The Revelation of Secrets

The title of the novel, Everything I Never Told You, clearly reveals the significance of secrets in the story. Although each member of the Lee family keeps secrets, all secrets are revealed following Lydia's death. Marilyn harbors the secret that she is resentful of her decision to put her career on hold in order to care for her family. James does not tell Marilyn that he feels like he is the sole reason for his children feeling like outcasts. Additionally, he doesn't tell anyone that he is having a secret affair with Louisa, his teaching assistant. Lydia does not tell her parents that she cannot fulfill their expectations. Jack does not tell any members of his community that he is gay.

However, hiding these secrets comes at a cost to those that keep them. Marilyn reaches her tipping point, abandoning her familial responsibilities. James projects his insecurities onto Lydia, forcing her into friendships that she doesn't want. He also is caught in his affair, and is forced to re-evaluate his marriage and his behavior towards his children. Jack, quite literally, gets slapped in the face for not speaking his truth. Most importantly, Lydia's secret interior struggles cause her to feel hopeless and abandoned. In this way, the novel shows how dishonesty ultimately hurts more than the truth.

Experiences that Transcend the Generational Gap

Although each generation represented in the novel attempts to surpass the shortcomings of their parents, they end up falling into the same circumstances as their predecessors. Despite her desire to become a doctor, Marilyn ends up being the quintessential housewife that her own mother, Doris, tried so hard to be. When her life takes a different turn, Marilyn forces Lydia to pursue the career that she herself desires. In the same way that Marilyn felt the need to escape from her predetermined path, Lydia also resents her mother for pigeonholing her into a future she does not want.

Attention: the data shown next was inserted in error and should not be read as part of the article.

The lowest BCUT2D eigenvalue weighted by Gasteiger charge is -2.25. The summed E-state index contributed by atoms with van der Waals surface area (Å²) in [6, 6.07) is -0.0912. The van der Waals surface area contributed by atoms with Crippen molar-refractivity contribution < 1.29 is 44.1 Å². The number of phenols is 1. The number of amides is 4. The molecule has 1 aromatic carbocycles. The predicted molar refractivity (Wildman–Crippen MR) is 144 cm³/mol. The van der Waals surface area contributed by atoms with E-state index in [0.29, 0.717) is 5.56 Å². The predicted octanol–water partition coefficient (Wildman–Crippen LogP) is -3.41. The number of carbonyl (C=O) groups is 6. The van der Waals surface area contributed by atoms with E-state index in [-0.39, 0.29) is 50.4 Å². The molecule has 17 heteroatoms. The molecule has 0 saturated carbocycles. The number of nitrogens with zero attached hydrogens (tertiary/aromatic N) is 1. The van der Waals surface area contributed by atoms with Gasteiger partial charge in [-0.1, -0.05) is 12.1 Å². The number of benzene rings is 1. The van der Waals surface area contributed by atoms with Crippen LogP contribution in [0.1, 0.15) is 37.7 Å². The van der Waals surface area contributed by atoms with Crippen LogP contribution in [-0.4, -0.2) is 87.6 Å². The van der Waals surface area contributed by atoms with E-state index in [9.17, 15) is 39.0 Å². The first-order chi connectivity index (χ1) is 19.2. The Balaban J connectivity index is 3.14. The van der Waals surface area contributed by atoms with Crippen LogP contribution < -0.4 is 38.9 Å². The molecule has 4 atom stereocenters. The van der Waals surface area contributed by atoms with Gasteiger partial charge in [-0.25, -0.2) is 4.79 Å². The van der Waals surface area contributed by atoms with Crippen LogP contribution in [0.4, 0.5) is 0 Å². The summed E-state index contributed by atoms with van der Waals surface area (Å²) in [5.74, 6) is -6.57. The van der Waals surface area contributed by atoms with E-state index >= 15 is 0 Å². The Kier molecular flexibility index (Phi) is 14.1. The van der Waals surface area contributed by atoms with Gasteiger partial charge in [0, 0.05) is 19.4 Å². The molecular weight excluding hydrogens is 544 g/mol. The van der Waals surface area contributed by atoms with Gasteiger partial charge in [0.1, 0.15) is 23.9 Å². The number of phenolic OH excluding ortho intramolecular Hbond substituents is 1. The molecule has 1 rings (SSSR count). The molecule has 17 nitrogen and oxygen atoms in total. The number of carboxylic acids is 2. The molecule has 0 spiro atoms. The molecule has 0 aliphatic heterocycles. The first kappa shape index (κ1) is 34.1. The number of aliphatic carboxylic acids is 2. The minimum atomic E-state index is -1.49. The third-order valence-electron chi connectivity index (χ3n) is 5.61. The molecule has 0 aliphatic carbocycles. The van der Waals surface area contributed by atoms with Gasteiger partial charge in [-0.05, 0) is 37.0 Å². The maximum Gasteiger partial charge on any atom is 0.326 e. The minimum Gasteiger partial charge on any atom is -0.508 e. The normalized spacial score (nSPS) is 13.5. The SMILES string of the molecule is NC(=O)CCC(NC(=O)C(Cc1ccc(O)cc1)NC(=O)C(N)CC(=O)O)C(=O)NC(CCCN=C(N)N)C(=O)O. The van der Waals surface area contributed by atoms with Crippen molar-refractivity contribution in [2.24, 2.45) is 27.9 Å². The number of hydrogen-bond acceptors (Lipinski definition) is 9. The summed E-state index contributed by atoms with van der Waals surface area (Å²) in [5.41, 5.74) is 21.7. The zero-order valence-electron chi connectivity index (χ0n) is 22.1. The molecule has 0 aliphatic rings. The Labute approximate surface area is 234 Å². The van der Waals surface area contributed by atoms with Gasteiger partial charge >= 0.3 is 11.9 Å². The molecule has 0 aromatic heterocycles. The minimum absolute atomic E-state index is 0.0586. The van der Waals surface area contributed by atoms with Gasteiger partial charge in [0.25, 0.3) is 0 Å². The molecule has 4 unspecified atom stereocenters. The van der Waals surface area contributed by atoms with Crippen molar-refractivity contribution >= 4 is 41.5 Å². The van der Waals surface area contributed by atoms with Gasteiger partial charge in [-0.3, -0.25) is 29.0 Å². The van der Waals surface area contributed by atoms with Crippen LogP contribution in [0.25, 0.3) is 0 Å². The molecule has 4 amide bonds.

James, who lived his entire life feeling on the fringe of society, seeks comfort in an extramarital relationship. Through Louisa, James searches for his Asian identity and imagines what life would have been like if he did not marry a white woman. Although Lydia is disgusted by her father's affair—which she becomes aware of in the days leading up to her death—she also attempts to find herself through engaging in a forbidden romantic relationship. Frustrated with the pressure to be "perfect," Lydia grows closer to Jack as a way to rebel against her "good-girl" identity.

The similarities that unify generations draws upon a key facet of the human experience. By incorporating this theme into her story, Ng highlights that we cannot escape the emotional circumstances of our upbringings, especially if important feelings and insecurities remain unresolved.

Home as a Trap

In many works of literature, the idea of home is associated with comfort, belonging, and camaraderie. However, in Ng's Everything I Never Told You, the idea of the traditional "home" is turned on its head. In the Lee household, each family member leads a unique existence that separates them from one another rather than unifying them. In the novel, Ng contends that home can be suffocating and claustrophobic. Nath, overwhelmed by his home life, turns his attention to outer space and dreams of a life beyond his rural Ohio town. Lydia's entrapped feelings only magnify once Nath flees the nest. Similarly, Marilyn is tied to her home in a way that she never desired. In these ways, home becomes a reminder of unresolved and overwhelming family dynamics rather than a place of solace.


Masculinity remains an important theme throughout the novel. Due to how others perceive his Asian identity, James feels emasculated by those around him. He is not considered a "real man" in the eyes of Doris, and thus his relationship is not respected or validated. Because of the insecurities surrounding his masculine identity, he hopes that his son, Nath, will be the alpha-male James never was. However, when James realizes that Nath is bookish and unpopular, Nath must struggle with the fact that he is not as much of a man as his father hopes him to be.

Nath must come to terms with his masculinity following Lydia's death. In particular, he feels a need to demonstrate his machismo and be the man of the family when James is busy with Louisa. It is interesting that Jack, quite literally, becomes Nath's punching bag. Jack, too, cannot reconcile with his masculine identity. Instead, he chooses to hide his homosexuality by projecting an image as a hyper-masculine, womanizing teenager. Due to Jack's outward appearance and reputation, Nath feels further emasculated. In this way, Jack becomes a perfect target for Nath's pent-up aggression.